Nobody wants to feel like a servant — but we all benefit from giving and receiving SERVICE.

The View from Here

In Abundance, Art and Creativity, Time and Change, Travel, Uncategorized on February 8, 2010 at 10:56 am

It’s February, and although we are still wrapped in a blanket of white, the days are getting noticeably longer and the worst of the cold is arguably behind us. Winter in this climate is an invitation to hibernate and contemplate, and I’ve been doing a bit of both.

When I was a child of about 11, a rallying cry went out amongst the young “never trust anyone over 30!” I was very confused about this as I transited my teen years, because although I had the same tussles with authority figures most teens experience, some of my best, most trusted confidants were much, much older—not only over 30, but over 60! Maybe it was that personal first-hand experience that has made me wary of sweeping statements about groups of people, ANY groups of people.

Two recent conversations, one with someone a generation younger than me and the other with someone a generation older put me in mind of this again. Of all the things that disturb me in our present reality, the one that disturbs me the most is seeing intelligent people abandoning their prerogative to question assumptions and to experience life first-hand; choosing instead to accept a second-hand version of reality from the media, the government, the church, their teachers, friends or family.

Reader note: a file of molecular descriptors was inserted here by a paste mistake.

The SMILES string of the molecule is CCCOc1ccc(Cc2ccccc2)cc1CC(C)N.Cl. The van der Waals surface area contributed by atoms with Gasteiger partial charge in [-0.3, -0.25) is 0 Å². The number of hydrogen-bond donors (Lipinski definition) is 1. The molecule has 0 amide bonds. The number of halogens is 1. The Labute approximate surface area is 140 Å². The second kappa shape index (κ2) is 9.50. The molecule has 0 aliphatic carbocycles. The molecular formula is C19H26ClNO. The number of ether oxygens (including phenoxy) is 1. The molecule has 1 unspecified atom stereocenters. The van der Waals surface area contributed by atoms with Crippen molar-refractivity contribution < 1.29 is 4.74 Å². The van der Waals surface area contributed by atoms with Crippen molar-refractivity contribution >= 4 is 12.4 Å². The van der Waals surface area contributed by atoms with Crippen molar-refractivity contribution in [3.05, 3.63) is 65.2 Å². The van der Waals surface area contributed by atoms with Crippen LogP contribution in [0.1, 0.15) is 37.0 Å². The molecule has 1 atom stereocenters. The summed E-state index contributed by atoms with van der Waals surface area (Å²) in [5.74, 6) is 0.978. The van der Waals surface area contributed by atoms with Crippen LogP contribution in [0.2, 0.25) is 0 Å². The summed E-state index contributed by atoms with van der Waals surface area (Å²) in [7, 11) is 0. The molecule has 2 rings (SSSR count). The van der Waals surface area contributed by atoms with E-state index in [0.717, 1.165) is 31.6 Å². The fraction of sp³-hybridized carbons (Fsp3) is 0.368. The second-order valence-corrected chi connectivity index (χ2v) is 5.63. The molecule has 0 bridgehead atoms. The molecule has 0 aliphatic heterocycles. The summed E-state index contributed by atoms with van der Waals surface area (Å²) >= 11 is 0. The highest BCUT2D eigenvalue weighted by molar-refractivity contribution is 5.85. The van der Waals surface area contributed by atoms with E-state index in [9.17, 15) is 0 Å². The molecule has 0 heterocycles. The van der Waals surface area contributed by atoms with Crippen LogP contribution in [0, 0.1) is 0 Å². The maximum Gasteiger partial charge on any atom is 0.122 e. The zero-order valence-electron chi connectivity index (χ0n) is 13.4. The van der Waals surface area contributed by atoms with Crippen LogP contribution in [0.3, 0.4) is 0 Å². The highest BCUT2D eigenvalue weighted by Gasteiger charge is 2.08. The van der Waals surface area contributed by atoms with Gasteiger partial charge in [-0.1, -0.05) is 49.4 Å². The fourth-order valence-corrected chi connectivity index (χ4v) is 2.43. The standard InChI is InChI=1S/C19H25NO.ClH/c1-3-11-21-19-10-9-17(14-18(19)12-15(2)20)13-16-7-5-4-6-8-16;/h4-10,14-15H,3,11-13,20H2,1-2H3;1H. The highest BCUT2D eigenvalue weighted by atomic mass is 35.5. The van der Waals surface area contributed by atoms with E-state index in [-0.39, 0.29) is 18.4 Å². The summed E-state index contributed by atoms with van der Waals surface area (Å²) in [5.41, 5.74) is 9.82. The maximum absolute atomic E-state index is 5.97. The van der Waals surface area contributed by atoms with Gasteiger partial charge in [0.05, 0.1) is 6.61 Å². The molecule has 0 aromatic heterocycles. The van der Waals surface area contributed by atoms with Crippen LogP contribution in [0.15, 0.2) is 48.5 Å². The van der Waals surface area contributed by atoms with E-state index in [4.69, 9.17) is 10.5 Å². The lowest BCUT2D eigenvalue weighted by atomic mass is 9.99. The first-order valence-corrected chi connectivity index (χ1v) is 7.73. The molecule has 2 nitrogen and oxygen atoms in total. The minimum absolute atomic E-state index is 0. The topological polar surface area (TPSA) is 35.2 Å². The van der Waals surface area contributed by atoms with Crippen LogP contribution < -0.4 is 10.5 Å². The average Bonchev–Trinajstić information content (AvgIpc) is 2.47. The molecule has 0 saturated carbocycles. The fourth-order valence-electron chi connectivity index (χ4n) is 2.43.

Therefore, I do not expect you to just accept what I say here as true for you — but I do urge you to consider if your fears and worries are based on first-hand, personal experience or on the experience of someone else, who may be living a different life with a different agenda.

The following are things I have personally experienced in the past 3 years:

· ~ I lived in Turkey for 10 months, surrounded by Muslim people. None of them tried to kill me. To the best of my knowledge, none of them wanted to. None of them tried to convert me. NO two were exactly alike. People were variously kind, helpful, generous, curious, dishonest, gruff, fearful, argumentative or hostile. Pretty much like being in San Diego or Tacoma, Hamburg, Munich, New York, Athens…but on the whole my experiences fell on the positive side of the equation.

· ~ For the past 18+ months I have been living in and wandering around Europe. Europeans are often outspoken and curious. They often criticize many things about America and American political and social policies, American fast-food and pop culture, but I have not yet met anyone who hates Americans. I don’t doubt such people exist, but I have not met them.

· ~I have friends and family who are quite liberal, some are ultra-liberal. They do not want to kill old people and unborn babies. They do not want everyone to denounce religion and become an atheist.

· ~ I have friends and family who are quite conservative, some are ultra-conservative. They do not want to shoot all liberals and burn all books except the bible. They do not want to lock up my gay friends, nor are they interested in forcing everyone to drive an SUV to church.

· ~ I have European friends who want to live in America, while I have chosen to live in Europe.